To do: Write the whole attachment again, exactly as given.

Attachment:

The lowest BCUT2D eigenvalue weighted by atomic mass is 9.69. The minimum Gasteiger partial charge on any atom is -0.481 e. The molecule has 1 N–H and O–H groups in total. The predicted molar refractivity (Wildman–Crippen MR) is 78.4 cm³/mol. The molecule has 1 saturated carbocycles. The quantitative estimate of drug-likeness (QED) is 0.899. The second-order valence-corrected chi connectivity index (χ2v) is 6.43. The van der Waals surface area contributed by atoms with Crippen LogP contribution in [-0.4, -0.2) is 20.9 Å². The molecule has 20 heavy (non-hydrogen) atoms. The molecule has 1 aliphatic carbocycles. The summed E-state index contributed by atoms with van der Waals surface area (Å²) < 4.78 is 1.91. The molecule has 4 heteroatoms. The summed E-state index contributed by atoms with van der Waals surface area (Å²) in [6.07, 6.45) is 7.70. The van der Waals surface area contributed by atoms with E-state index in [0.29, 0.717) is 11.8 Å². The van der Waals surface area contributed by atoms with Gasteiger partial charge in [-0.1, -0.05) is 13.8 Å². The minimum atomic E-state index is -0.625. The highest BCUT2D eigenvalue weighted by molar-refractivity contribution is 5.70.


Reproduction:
The lowest BCUT2D eigenvalue weighted by atomic mass is 9.69. The minimum Gasteiger partial charge on any atom is -0.481 e. The molecule has 1 N–H and O–H groups in total. The predicted molar refractivity (Wildman–Crippen MR) is 78.4 cm³/mol. The molecule has 1 saturated carbocycles. The quantitative estimate of drug-likeness (QED) is 0.899. The second-order valence-corrected chi connectivity index (χ2v) is 6.43. The van der Waals surface area contributed by atoms with Crippen LogP contribution in [-0.4, -0.2) is 20.9 Å². The molecule has 20 heavy (non-hydrogen) atoms. The molecule has 1 aliphatic carbocycles. The summed E-state index contributed by atoms with van der Waals surface area (Å²) < 4.78 is 1.91. The molecule has 4 heteroatoms. The summed E-state index contributed by atoms with van der Waals surface area (Å²) in [6.07, 6.45) is 7.70. The van der Waals surface area contributed by atoms with E-state index in [0.29, 0.717) is 11.8 Å². The van der Waals surface area contributed by atoms with Gasteiger partial charge in [-0.1, -0.05) is 13.8 Å². The minimum atomic E-state index is -0.625. The highest BCUT2D eigenvalue weighted by molar-refractivity contribution is 5.70.